Astarte - Aphrodite

The origins of Astarte (Asherah, Asherat, Ashtart, Ashtareth, Ashtoreth, Ashtaroth. Atargatis, Athar, Attart) stretches back into antiquity. Inscriptions trace her earliest incarnation, Aserah, back to the third millennium BCE, Astarte gaining dominance around 1500 BCE. Aserah of the Sea (or Asheratian) was co-consort with Anat to El. She began as an Amorite goddess, then Canaanite and possibly Phoenician. As Aserah, she was the mother of seventy gods and goddesses, including Baal, Anat, Kathar-Wa-Hasis, and Athar. As Astarte, she was considered the consort of Baal.

 

Among the Semites, Ashtarte was a fertility goddess, her center of worship, the entire Middle East. She was a sea goddess of the northern Semites and was equated with Allat, Elat, and Mut. Lucian called her the Syrian Dea, or great goddess. Her animal was the sphinx which was typically depicted on either side of her throne. Among the Babylonians, she became Ishtar. The Greeks equated her with Aphrodite, and both were goddesses of the planet Venus. In fact, Astarte (and most of her other names) means “star,” though it is sometimes translated as “womb” or “that which comes from the womb.” Temple prostitution was practiced among her devotees.

 

As Ashtoreth, she was a goddess of war and sexual love in Egypt from 1800 BCE until the coming of Christianity. Known as the Lady of Horse and Chariots, she was depicted with the head of a lioness and mounted on a quadriga in a possible mistaken combination with Anthat. Most usually depicted in the nude, she is shown Egyptian style, with a crown of cows’ horns enclosing a sun disc. In Egyptian myth, she was given as either the daughter of Ra or Ptah through the goddess Neith. According to one story, in the early days the gods were required to pay tribute of gold, silver, and precious stones to the sea. This they did, but the sea wanted more. So they sent Ashtoreth to the sea bearing more offerings. Instead of giving these however, she proceeded to mock the waters. The sea responded by demanding her as a gift. The great gods covered her in jewels and sent her back to the sea, accompanied by Seth. Though the end of the story is missing, it is assumed that Seth fought the sea and saved her.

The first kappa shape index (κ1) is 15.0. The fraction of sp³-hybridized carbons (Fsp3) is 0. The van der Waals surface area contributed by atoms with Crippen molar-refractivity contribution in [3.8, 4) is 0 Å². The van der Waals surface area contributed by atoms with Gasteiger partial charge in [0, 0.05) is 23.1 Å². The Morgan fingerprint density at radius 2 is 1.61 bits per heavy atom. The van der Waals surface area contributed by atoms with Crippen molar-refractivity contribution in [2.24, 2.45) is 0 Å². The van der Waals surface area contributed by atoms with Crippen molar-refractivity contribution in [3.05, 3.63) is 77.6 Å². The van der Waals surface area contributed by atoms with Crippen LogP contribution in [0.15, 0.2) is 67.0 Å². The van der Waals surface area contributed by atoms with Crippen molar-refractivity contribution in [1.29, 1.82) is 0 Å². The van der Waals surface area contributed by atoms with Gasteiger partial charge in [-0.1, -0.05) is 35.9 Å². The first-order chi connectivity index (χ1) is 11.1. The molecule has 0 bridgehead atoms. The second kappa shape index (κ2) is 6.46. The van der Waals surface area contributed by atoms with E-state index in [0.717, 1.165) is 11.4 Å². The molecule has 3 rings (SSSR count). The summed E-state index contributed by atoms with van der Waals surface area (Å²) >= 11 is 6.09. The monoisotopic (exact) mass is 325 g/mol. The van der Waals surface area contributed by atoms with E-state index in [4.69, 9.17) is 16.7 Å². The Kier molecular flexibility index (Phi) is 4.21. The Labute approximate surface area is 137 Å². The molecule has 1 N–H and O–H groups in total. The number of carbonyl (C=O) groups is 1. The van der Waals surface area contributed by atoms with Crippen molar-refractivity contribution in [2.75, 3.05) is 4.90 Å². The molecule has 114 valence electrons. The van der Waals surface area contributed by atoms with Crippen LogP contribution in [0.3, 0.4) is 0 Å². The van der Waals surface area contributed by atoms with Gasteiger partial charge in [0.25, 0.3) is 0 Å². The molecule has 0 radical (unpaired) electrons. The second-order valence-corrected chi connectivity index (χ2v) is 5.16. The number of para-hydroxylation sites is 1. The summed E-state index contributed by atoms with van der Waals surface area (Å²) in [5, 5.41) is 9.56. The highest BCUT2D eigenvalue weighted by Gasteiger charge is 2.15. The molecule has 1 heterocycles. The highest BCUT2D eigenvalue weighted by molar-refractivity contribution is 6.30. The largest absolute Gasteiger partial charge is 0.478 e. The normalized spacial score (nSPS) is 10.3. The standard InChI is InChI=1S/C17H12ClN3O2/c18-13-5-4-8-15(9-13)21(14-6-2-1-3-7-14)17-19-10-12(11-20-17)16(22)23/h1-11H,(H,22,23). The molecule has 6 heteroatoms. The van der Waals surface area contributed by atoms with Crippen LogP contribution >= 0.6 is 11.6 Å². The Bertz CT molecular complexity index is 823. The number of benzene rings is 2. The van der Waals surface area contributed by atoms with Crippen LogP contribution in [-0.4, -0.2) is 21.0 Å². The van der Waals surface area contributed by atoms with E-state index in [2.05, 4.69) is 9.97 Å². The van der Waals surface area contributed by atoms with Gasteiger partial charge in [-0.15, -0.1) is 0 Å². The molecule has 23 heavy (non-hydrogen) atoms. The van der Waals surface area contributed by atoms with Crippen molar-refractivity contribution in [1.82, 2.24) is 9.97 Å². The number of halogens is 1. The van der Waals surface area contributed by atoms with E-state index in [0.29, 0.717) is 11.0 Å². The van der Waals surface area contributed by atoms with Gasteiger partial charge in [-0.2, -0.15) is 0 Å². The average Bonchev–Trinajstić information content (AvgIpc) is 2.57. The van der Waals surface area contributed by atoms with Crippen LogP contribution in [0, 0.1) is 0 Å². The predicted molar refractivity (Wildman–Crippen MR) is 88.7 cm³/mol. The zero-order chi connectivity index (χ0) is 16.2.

As Aserah, she gave her name to the hilltop shrines under the trees which were so vilified by the writers of the biblical prophetic books. Translated as “grove” in the King James Version of the Bible, the aserah seems to have been a carved wooden pillar, representing the mother goddess and forming the focal point of worship in conjunction with the stone massebah. Worship by early Israelites at the aserah became one of the major irritations of the masculine oriented Semitic groups. Many Semites viewed her as the queen of heaven and wife of Yahweh. Among the SUmerians however, her husband was Martu (or Amor, god of the Amorites). In fact, Solomon was said to have built a temple near Jerusalem in her honor. This conflict between patriarchal worshippers and their more matriarchal tolerant brethren is possibly how she was denigrated to the male Christian demon Astaroth in later times.

 

Atargatis (Derketo -Greek) is a variation of the Babylonian Atar’ate (found inscribed on coins), itself a contraction of Ashtart-Anat. She is the equivalent of Astarte. As a Syrian fish-goddess, she acts as the fertility goddess of Ascalon (her chief temple) and is usually depicted as a type of mermaid. In Rome, she was called Dea Syria. Worshiped at Hierapolis, northeast of Aleppo, along with her consort, Hadad, she was depicted adorned with a crown and carrying a sheaf of grain, and her throne was supported by lions, suggesting her power over nature. Merchants and mercenaries carried her cult throughout the Greek world, where she was considered a form of Aphrodite.

Atargatis is mentioned in the Apocrypha, and Judah Maccabeus defiled the temple at Carnaim. Without consideration for the sanctity of her temple, Judah slew the inhabitants that had fled there for refuge. Then he set fire to the temple and all its sacred relics.

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